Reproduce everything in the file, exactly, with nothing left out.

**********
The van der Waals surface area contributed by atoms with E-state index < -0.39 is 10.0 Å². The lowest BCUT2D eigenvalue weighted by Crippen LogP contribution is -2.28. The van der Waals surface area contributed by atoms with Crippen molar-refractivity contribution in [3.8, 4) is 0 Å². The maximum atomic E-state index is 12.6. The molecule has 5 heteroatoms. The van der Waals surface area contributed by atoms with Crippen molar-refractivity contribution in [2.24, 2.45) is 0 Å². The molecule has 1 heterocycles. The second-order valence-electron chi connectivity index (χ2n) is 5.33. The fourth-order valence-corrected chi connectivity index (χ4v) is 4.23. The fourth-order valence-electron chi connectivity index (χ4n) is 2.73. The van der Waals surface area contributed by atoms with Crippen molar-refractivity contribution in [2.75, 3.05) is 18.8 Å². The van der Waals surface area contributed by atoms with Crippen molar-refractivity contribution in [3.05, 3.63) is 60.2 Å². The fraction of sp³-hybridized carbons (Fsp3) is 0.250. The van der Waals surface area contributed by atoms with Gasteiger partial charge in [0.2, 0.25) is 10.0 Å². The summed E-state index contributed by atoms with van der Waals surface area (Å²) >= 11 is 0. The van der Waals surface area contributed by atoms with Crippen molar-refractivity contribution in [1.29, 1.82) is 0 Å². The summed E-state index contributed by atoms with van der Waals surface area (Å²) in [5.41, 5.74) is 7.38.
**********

The van der Waals surface area contributed by atoms with E-state index < -0.39 is 10.0 Å². The lowest BCUT2D eigenvalue weighted by Crippen LogP contribution is -2.28. The van der Waals surface area contributed by atoms with Crippen molar-refractivity contribution in [3.8, 4) is 0 Å². The maximum atomic E-state index is 12.6. The molecule has 5 heteroatoms. The van der Waals surface area contributed by atoms with Crippen molar-refractivity contribution in [2.24, 2.45) is 0 Å². The molecule has 1 heterocycles. The second-order valence-electron chi connectivity index (χ2n) is 5.33. The fourth-order valence-corrected chi connectivity index (χ4v) is 4.23. The fourth-order valence-electron chi connectivity index (χ4n) is 2.73. The van der Waals surface area contributed by atoms with Crippen molar-refractivity contribution in [2.75, 3.05) is 18.8 Å². The van der Waals surface area contributed by atoms with Crippen molar-refractivity contribution in [3.05, 3.63) is 60.2 Å². The fraction of sp³-hybridized carbons (Fsp3) is 0.250. The van der Waals surface area contributed by atoms with Gasteiger partial charge in [0.2, 0.25) is 10.0 Å². The summed E-state index contributed by atoms with van der Waals surface area (Å²) >= 11 is 0. The van der Waals surface area contributed by atoms with Crippen molar-refractivity contribution in [1.29, 1.82) is 0 Å². The summed E-state index contributed by atoms with van der Waals surface area (Å²) in [5.41, 5.74) is 7.38.